Tag Archives: cup of tea

Reading Week: Day Two

Mainly Twitter. And scrolling news bars.

I’m afraid that with the dramatic events in the UK’s general election last night, any hope of serious reading has gone out of the window now.

I have, however, discovered the point of Twitter. Using it for rolling news, instant reaction to an event, scrolling while watching live tv, this is a perfect medium to keep yourself informed, up to date and entertained. I now love it!

However, the uncertain outcome of the election is driving me back to the novel. Off to take my chosen prizewinning, dystopian, feminist sci-fi novel out for coffee before the school run. At least I’ll find a coherent narrative here, regardless of the news outlets.

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Posted by on 09/06/2017 in Life, Uncategorized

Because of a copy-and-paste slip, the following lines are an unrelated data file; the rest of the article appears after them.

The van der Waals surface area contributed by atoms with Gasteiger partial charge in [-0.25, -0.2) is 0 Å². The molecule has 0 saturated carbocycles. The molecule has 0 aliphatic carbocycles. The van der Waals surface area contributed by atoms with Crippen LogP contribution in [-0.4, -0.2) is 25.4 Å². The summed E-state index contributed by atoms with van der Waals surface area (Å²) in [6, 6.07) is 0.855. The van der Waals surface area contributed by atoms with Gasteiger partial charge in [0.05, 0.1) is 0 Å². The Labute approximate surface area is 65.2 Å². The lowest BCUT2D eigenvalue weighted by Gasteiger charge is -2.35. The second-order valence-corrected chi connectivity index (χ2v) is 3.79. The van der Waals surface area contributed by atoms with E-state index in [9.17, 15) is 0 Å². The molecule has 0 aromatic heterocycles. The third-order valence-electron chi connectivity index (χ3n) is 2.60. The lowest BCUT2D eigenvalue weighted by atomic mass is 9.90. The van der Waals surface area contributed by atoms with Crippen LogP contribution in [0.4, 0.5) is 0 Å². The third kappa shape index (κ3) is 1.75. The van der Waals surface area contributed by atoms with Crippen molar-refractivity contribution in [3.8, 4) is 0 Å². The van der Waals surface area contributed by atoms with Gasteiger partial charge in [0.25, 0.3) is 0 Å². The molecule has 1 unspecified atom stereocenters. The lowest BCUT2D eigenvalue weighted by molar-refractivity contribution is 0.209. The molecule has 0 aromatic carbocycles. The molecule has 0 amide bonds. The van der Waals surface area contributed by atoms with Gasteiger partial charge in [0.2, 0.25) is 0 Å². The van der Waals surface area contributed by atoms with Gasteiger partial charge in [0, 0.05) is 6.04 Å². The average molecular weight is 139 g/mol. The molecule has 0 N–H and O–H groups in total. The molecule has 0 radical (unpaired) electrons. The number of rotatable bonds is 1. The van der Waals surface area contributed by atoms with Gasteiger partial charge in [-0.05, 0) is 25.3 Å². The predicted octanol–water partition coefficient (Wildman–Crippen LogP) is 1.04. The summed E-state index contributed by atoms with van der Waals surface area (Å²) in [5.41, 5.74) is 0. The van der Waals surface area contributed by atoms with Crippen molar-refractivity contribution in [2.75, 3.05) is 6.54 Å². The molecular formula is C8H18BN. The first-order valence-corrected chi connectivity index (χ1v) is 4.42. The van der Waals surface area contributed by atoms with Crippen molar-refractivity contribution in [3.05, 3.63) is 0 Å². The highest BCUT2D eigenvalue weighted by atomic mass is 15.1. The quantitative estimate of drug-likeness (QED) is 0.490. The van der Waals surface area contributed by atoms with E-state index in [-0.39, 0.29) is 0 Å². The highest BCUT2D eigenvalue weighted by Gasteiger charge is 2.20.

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Reading Week: Day One

I have inadvertently found myself with a week off work; not through illness, just badly timed annual leave. I am still needed for the delights of the school run and the nightly unplugging of the children followed by pyjama-wrestling, so have to make do with a ‘limited hours only staycation’.

I shall read.

Stuff the housework. Stuff cultural destinations (unless they have comfy chairs and nice tea). Stuff the weather. I shall being to tackle the pile of proofs and my TBR bookcase.

Here goes…

I returned from a HarperCollins event with a box of books, to add to the already amassed pile from work.

(Apologies for the poor quality photos; impressionistic only!)

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Posted by on 08/06/2017 in Life, Reading space